Arguably the most common bird in the world, the sparrow is never far behind man wherever he has gone. Introduced into North America in 1850 to combat out of control infestation in newly planted pastures, crop fields and orchards. The sparrow however in turn, became an out of control bird preferring to occupy urban environments. A somewhat drab bird, the sparrow has light greyish underparts with chestnut and black wings.
“For years now at my workshop it has been a practice for me to feed my sparrows, particularly in winter. I feed them wild birdseed and bread. Cheeky little souls! On closer inspection they exhibit individual personalities and have a beauty we sometimes overlook”.
Artist Comment: All artworks have been sculpted and recycled from recovered damaged fragments from trees felled scores of years ago, which escaped the saws of the timber mill. By way of storm and flood relics eventually came to rest on oceans foreshores and river banks near the sculptor’s homes”.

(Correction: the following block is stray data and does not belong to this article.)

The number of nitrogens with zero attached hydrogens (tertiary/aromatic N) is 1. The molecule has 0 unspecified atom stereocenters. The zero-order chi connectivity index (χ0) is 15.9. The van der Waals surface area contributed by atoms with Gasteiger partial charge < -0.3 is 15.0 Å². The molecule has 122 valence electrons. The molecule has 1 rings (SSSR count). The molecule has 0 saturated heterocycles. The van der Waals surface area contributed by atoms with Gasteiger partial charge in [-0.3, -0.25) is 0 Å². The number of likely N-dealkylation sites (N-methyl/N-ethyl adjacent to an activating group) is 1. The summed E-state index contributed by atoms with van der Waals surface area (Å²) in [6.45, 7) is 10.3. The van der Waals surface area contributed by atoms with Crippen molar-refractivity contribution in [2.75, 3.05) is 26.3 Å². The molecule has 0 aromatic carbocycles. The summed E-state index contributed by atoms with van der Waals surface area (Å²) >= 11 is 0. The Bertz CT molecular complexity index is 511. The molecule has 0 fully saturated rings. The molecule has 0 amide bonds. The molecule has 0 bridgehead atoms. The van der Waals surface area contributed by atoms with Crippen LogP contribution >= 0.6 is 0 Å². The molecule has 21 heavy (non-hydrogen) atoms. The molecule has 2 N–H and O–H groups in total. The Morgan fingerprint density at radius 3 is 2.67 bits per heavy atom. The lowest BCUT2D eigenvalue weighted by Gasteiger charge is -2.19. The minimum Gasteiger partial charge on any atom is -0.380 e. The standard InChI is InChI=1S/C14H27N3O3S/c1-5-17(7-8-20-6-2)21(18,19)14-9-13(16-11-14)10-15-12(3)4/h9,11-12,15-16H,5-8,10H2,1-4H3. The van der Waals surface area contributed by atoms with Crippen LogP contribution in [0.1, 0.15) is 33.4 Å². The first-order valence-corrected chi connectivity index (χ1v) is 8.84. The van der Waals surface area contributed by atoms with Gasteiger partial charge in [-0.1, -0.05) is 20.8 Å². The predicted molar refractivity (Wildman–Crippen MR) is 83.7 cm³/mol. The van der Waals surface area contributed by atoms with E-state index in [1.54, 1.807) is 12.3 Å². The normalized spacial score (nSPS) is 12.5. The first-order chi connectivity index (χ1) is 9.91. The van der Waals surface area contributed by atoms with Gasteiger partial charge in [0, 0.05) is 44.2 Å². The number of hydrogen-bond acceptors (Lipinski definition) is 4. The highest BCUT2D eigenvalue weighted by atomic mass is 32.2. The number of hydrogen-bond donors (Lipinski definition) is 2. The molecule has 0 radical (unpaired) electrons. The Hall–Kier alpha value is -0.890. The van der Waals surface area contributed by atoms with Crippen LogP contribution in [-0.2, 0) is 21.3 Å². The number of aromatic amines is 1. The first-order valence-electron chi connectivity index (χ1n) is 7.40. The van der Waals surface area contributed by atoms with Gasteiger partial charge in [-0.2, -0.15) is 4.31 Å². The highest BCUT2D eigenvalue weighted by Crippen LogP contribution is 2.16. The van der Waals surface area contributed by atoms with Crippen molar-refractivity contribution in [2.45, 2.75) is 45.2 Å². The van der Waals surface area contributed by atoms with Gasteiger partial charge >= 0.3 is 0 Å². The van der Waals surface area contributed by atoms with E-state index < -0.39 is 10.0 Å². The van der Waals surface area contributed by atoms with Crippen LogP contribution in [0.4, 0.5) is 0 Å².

Te Rarawa, Ngāti Paoa, Te Ātiawa
Rex Homan was born 1940 in Thames, New Zealand of Māori, Irish and Scottish ancestry. He lived in Auckland in his early years before moving to the Bay of Plenty. Rex has earned international recognition as a wood sculptor in the 1960s and 1970s and began working in bronze in the 1980s. His current work is influenced by the culture of the Pacific and displays uniqueness in its diversity of form and dramatic flow of lines. Rex has exhibited in solo, group and jury shows. He has won several national awards for “National Wood Skills” and is represented in corporate and private collections worldwide.
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